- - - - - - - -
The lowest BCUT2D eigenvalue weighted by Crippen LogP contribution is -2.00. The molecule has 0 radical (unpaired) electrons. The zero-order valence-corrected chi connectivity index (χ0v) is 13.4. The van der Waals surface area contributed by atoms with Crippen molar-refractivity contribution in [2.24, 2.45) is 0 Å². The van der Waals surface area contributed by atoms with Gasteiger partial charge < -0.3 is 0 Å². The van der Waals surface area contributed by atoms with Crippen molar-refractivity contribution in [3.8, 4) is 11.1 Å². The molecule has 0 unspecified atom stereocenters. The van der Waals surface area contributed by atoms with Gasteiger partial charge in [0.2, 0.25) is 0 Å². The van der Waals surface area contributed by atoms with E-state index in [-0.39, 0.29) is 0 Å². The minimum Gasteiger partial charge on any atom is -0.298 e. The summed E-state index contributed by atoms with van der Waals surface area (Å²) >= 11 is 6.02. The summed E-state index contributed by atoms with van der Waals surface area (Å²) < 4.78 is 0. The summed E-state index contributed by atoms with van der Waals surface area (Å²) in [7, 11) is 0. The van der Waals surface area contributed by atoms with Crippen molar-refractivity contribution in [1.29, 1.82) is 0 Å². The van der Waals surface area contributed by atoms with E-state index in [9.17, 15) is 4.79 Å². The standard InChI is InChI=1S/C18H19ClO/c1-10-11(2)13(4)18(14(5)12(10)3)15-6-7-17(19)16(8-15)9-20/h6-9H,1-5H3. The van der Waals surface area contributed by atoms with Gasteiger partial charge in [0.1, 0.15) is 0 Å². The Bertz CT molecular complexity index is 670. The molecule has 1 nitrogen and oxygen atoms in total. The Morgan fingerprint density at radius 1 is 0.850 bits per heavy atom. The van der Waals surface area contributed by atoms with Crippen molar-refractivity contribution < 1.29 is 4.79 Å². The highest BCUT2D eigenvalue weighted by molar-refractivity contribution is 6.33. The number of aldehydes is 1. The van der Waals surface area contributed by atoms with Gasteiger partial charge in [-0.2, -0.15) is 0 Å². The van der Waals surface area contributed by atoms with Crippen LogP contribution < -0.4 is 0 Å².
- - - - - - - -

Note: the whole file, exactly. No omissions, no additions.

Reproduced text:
The lowest BCUT2D eigenvalue weighted by Crippen LogP contribution is -2.00. The molecule has 0 radical (unpaired) electrons. The zero-order valence-corrected chi connectivity index (χ0v) is 13.4. The van der Waals surface area contributed by atoms with Crippen molar-refractivity contribution in [2.24, 2.45) is 0 Å². The van der Waals surface area contributed by atoms with Gasteiger partial charge < -0.3 is 0 Å². The van der Waals surface area contributed by atoms with Crippen molar-refractivity contribution in [3.8, 4) is 11.1 Å². The molecule has 0 unspecified atom stereocenters. The van der Waals surface area contributed by atoms with Gasteiger partial charge in [0.2, 0.25) is 0 Å². The van der Waals surface area contributed by atoms with E-state index in [-0.39, 0.29) is 0 Å². The minimum Gasteiger partial charge on any atom is -0.298 e. The summed E-state index contributed by atoms with van der Waals surface area (Å²) >= 11 is 6.02. The summed E-state index contributed by atoms with van der Waals surface area (Å²) < 4.78 is 0. The summed E-state index contributed by atoms with van der Waals surface area (Å²) in [7, 11) is 0. The van der Waals surface area contributed by atoms with Crippen molar-refractivity contribution in [1.29, 1.82) is 0 Å². The van der Waals surface area contributed by atoms with E-state index in [9.17, 15) is 4.79 Å². The standard InChI is InChI=1S/C18H19ClO/c1-10-11(2)13(4)18(14(5)12(10)3)15-6-7-17(19)16(8-15)9-20/h6-9H,1-5H3. The van der Waals surface area contributed by atoms with Gasteiger partial charge in [0.1, 0.15) is 0 Å². The Bertz CT molecular complexity index is 670. The molecule has 1 nitrogen and oxygen atoms in total. The Morgan fingerprint density at radius 1 is 0.850 bits per heavy atom. The van der Waals surface area contributed by atoms with Crippen molar-refractivity contribution < 1.29 is 4.79 Å². The highest BCUT2D eigenvalue weighted by molar-refractivity contribution is 6.33. The number of aldehydes is 1. The van der Waals surface area contributed by atoms with Gasteiger partial charge in [-0.2, -0.15) is 0 Å². The van der Waals surface area contributed by atoms with Crippen LogP contribution < -0.4 is 0 Å².